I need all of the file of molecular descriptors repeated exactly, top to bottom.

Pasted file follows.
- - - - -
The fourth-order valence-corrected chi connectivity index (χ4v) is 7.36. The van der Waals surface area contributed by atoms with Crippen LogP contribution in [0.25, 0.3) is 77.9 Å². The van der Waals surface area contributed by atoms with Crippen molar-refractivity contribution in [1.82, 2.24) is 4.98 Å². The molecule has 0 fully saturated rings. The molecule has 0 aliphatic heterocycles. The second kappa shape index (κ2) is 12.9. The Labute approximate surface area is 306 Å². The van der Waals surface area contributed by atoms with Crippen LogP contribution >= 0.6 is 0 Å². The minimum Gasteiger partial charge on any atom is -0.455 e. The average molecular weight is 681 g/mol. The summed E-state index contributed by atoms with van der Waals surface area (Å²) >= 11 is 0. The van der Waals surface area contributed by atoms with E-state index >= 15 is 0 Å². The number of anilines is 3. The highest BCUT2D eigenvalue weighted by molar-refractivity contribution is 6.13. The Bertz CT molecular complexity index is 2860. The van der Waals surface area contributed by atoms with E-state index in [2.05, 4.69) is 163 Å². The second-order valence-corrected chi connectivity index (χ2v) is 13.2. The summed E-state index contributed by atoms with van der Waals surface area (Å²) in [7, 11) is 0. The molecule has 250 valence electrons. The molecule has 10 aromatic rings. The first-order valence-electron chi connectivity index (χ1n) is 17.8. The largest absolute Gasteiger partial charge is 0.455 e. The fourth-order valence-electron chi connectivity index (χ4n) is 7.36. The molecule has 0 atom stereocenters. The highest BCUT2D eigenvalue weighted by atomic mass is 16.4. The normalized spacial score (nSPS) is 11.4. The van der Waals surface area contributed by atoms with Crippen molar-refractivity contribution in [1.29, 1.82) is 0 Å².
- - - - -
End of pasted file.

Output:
The fourth-order valence-corrected chi connectivity index (χ4v) is 7.36. The van der Waals surface area contributed by atoms with Crippen LogP contribution in [0.25, 0.3) is 77.9 Å². The van der Waals surface area contributed by atoms with Crippen molar-refractivity contribution in [1.82, 2.24) is 4.98 Å². The molecule has 0 fully saturated rings. The molecule has 0 aliphatic heterocycles. The second kappa shape index (κ2) is 12.9. The Labute approximate surface area is 306 Å². The van der Waals surface area contributed by atoms with Crippen LogP contribution >= 0.6 is 0 Å². The minimum Gasteiger partial charge on any atom is -0.455 e. The average molecular weight is 681 g/mol. The summed E-state index contributed by atoms with van der Waals surface area (Å²) >= 11 is 0. The van der Waals surface area contributed by atoms with E-state index >= 15 is 0 Å². The number of anilines is 3. The highest BCUT2D eigenvalue weighted by molar-refractivity contribution is 6.13. The Bertz CT molecular complexity index is 2860. The van der Waals surface area contributed by atoms with E-state index in [2.05, 4.69) is 163 Å². The second-order valence-corrected chi connectivity index (χ2v) is 13.2. The summed E-state index contributed by atoms with van der Waals surface area (Å²) in [7, 11) is 0. The molecule has 250 valence electrons. The molecule has 10 aromatic rings. The first-order valence-electron chi connectivity index (χ1n) is 17.8. The largest absolute Gasteiger partial charge is 0.455 e. The fourth-order valence-electron chi connectivity index (χ4n) is 7.36. The molecule has 0 atom stereocenters. The highest BCUT2D eigenvalue weighted by atomic mass is 16.4. The normalized spacial score (nSPS) is 11.4. The van der Waals surface area contributed by atoms with Crippen molar-refractivity contribution in [1.29, 1.82) is 0 Å².